As a child, Colin Roohan caught the travel bug early, watching travel documentaries and taking photos with his mom. His wanderlust blossomed from there. Soon, he was traveling all around the world — snapping vibrant photos of people in beautiful places, getting lost in exotic locales, and sharing meals with the locals. But Roohan doesn’t just voyeuristically take photos of his subjects, he hangs out with them and gets to know their worlds.
These connections are clear to the viewer. Each image is intimate in a way that makes you feel like he’s captured a sacred moment in time. And you get to bask in it. When you look at one of his portraits, you feel as connected to the subject as Roohan is. He’s the kind of guy who follows up with the people he takes pictures of, sending them copies as a present. That trust leads to a very unique end product.
I spoke to Colin recently and we discussed his drive to wander the world, lost but not alone, with a camera and a smile.
Can you tell me what drew you to travel photography?
I probably was inspired by my mom who used to shoot quite a bit when I was younger. I think that sparked my interest. Then around 2009, I lived a couple of years abroad in South Korea, that’s when I really took to it. It was just really eye-opening to see a place that was so different from where you’re from. It gives you perspective on life in general. Just like seeing things for the first time or certain smells that you never smelled. Experiencing new things that are completely foreign to you.
Now, you’re from Oklahoma, which has a very unique landscape and culture. Are there things about Oklahoma that drew you to photography?
It has a certain appeal, and it has some charm, but I don’t know, to me it was always kind of plain, kind of like a plain place, not like plains geographical terms, but like plain (as in) nothing too exciting about it. It does have its beauty, but it’s not for everyone. I just think that it’s, see I’m originally from Tulsa, which is pretty and it’s a nice place to be in to raise a family. But I wanted to see more, and (my mom) was always watching nature shows and travel documentaries and stuff like that. I think that really, at an early age, got me interested in other cultures and I wanted to see it first-hand. That’s what made me want to start traveling. I wanted to see more of the world. Wanted to see something else.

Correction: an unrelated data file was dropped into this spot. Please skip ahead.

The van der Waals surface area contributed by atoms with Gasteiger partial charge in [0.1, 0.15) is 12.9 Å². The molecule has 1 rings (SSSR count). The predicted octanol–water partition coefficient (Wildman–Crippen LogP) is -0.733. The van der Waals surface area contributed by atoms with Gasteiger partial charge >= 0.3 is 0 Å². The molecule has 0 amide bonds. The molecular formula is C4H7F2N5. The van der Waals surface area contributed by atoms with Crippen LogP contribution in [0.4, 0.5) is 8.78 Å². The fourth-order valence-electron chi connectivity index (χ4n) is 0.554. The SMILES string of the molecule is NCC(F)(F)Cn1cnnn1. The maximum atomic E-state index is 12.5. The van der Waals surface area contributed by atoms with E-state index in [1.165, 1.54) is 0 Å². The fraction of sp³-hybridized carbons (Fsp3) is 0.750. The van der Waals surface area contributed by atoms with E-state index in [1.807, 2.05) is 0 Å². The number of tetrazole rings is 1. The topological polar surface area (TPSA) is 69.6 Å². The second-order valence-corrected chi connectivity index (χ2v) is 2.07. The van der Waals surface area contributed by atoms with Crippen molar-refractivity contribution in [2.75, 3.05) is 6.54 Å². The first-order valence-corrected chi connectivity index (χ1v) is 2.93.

I read that India’s one of your favorite places to visit. Can you tell me what about India makes you excited to take photos there? And what are some of your favorite shots that you’ve taken there.
Yeah, certainly. I have like a love-hate relationship with India just because it’s… in a matter of five minutes you can go from being extremely frustrated to seeing something incredibly beautiful or someone doing something very endearing and welcoming you as a tourist.
The first time I was there, I went with my wife. We were there for roughly a month. We were there during Holy, so we got to experience that, that was really cool. We, of course, went to some of the bigger tourist spots, we traveled around. But I really like the smaller cities, we got to go to a couple places that were small by U.S. standards, and really small by Indian standards as far as cities go. I really felt that the farther away I got from Delhi, or Calcutta, that the people’s warmth was on full display there. (Like) one kid gave me a tour of his house, and his grandparents houses. A little 11 year old boy walking around showing me stuff. You can drop your guard there.
But a couple favorite images… I’ve got some that I’m really attached to. I found a — I think this was the second time we were there — I randomly came across a bridal party. I guess they were visiting this national monument, and she and her bridesmaids were there and they, you know how they decorate the bride’s hands with Henna? I was able to photograph all their hands together, and then just hers. I actually got her address and when I got home I sent her prints as a wedding gift. That was really cool. It was just fun to see and it’s always a good icebreaker when you have a camera. Some people get intimidated, but it depends on how you approach it. If you approach it in a good way, I think it can really break down barriers, people are pretty quick to warm up to you based on your demeanor.